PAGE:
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Tiki lantern takes Auckland to Seoul Lantern Festival

Tiki lantern takes Auckland to Seoul Lantern Festival

An evocative green lantern in the shape of a Hei Tiki put Auckland firmly on the world stage when it featured at the 2010 Seoul Lantern Festival, which opened on 5 November and ended on Sunday 21 November.

The festival was originally scheduled to run for a week but was extended to two weeks after unprecedented visitor numbers forced an extension to its season. In that time, more than one million people attended the festival, which stretched along 2 km of the Cheonggye River and featured five themed areas on bridges across the river.

The Auckland lantern was in the form of a 2.5 metre tall Hei Tiki, designed by multimedia artist Darryl Thomson (DLT) and constructed in Korea. It was included in the “Lights of the Global Village” section of the festival between Mojeon and Gwangtong bridges. A total of 27,000 lanterns from 24 countries were displayed at the event, which coincided with the G20 Seoul Summit.
Darryl Thomson is based in Auckland. He has completed sculptural commissions at festivals in Australia and New Zealand and has created three-dimensional art works in cities including Los Angeles and London. He says the design he created for the Seoul lantern is drawn from his Ngati Kahungunu ancestry. Its fusion of the glowing colours of pounamu and the smooth lines of an unadorned traditional Hei Tiki form are brought together to symbolise purity, new beginnings and birth.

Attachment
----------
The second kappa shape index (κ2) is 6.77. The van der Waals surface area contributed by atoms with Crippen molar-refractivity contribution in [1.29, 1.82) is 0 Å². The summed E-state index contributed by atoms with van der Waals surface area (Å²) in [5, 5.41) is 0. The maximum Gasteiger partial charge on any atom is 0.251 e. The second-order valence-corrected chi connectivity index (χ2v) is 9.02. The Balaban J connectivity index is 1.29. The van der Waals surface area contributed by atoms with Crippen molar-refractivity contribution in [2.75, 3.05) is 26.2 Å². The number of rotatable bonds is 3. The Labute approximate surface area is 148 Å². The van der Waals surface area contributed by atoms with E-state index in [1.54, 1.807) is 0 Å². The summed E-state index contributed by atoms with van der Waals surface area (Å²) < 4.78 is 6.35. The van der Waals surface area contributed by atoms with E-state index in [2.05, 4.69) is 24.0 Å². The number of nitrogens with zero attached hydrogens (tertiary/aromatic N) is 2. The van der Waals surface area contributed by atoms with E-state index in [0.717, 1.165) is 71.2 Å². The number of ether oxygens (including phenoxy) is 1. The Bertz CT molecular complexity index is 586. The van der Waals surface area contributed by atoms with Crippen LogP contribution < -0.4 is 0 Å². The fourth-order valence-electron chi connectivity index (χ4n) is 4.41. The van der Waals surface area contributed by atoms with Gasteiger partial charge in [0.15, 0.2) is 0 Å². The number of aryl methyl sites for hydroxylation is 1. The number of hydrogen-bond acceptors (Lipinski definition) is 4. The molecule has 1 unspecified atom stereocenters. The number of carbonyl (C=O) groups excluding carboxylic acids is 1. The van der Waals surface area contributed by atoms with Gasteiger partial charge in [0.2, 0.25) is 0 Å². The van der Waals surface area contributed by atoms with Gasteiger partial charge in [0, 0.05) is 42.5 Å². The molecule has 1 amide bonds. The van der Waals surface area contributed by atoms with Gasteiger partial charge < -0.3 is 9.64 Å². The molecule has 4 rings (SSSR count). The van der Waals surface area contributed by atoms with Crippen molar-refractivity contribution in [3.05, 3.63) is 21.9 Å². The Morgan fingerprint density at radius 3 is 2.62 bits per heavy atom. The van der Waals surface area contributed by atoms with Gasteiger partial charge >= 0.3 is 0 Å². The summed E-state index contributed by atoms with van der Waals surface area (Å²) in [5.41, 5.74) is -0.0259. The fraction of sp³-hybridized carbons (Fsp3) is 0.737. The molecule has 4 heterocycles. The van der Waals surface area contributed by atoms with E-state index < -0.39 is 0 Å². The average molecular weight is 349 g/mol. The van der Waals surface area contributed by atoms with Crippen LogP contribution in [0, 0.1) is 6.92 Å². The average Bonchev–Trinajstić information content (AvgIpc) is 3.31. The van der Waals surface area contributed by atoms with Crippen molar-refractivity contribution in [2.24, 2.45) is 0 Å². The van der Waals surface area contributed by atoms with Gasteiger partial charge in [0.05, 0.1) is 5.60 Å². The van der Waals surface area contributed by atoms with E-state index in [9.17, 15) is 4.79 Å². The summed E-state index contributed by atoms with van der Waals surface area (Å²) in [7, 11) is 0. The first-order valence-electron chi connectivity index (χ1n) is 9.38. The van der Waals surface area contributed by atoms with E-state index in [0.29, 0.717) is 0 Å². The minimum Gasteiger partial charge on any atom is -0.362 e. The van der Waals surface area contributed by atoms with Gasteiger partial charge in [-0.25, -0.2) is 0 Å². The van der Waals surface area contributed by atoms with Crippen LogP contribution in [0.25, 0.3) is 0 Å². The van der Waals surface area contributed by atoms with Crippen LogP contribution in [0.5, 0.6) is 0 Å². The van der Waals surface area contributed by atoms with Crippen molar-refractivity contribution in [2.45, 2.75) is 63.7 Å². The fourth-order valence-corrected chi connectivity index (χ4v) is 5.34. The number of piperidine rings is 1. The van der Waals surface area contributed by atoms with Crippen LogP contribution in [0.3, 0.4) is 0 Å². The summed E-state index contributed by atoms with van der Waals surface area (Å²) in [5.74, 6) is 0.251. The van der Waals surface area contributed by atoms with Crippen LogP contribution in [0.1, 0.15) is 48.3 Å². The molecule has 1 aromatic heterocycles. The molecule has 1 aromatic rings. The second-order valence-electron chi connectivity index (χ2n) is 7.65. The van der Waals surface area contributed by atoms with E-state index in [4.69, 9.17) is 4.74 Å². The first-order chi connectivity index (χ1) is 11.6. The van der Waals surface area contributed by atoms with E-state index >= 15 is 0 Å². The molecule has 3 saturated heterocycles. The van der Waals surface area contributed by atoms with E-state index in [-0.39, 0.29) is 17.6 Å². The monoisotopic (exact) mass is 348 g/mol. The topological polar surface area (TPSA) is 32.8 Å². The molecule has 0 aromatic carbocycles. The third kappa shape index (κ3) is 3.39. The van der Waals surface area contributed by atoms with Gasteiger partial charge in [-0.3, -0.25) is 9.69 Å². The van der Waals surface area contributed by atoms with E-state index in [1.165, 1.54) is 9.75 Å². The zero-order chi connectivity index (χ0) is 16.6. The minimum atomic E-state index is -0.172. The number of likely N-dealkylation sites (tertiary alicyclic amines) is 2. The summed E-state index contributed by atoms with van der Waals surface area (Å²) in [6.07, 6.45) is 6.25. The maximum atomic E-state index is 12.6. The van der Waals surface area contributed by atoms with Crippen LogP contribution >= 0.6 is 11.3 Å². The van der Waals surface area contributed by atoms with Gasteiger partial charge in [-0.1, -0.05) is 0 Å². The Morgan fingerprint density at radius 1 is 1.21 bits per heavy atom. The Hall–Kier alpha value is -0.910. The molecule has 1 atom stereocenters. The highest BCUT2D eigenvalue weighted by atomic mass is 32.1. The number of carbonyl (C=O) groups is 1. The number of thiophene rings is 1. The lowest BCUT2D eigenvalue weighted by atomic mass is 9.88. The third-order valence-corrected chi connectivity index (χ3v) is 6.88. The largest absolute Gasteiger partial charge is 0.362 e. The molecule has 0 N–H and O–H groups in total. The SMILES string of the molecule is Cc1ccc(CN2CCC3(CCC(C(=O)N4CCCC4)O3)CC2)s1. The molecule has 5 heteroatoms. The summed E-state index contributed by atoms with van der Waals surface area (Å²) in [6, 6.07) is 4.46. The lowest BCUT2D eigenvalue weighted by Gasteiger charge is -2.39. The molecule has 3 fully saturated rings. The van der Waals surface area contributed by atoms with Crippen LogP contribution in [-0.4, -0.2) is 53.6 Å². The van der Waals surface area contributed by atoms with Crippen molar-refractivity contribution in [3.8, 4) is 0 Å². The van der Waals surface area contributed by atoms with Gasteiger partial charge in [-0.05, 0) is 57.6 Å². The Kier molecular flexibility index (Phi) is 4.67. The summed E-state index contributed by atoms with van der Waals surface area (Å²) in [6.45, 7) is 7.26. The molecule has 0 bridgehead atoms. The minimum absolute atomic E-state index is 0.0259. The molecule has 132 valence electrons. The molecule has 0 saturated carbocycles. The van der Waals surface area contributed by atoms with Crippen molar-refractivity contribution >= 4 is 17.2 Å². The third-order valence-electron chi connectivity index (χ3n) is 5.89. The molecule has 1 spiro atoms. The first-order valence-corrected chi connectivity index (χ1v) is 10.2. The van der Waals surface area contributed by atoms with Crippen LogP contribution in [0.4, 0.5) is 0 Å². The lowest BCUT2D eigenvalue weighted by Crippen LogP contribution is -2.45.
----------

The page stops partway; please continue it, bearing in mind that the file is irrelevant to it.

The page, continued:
The Seoul Festival showcased his art in front of the biggest international audience yet and raised awareness of New Zealand art and culture among the many visitors to the festival.
Organisers of the Seoul Festival had contacted the Auckland Festival organisers with an offer to host a New Zealand lantern with a cultural theme in recognition of the established international profile of Auckland’s Lantern Festival. It is the first time the Auckland Festival has been invited to collaborate with an overseas lantern event.

The Hei Tiki lantern has also featured in the latest edition of the New Zealand Embassy publication Korea Update.

Auckland’s festival is a free three day event produced in partnership by Auckland Council and Asia:NZ. In 2011 it will celebrate its 12th year, and will have completed a full Chinese zodiac cycle in that time. Up to 70,000 people per day attend the Auckland festival.

The festival occurs each year at the end of Chinese New Year celebrations in Albert Park in central Auckland. Up to 70,000 people attend each day of the festival.

The 2011 festival, which takes place from 18 to 20 February, falls in the Year of the Rabbit on the Chinese calendar.

ENDS

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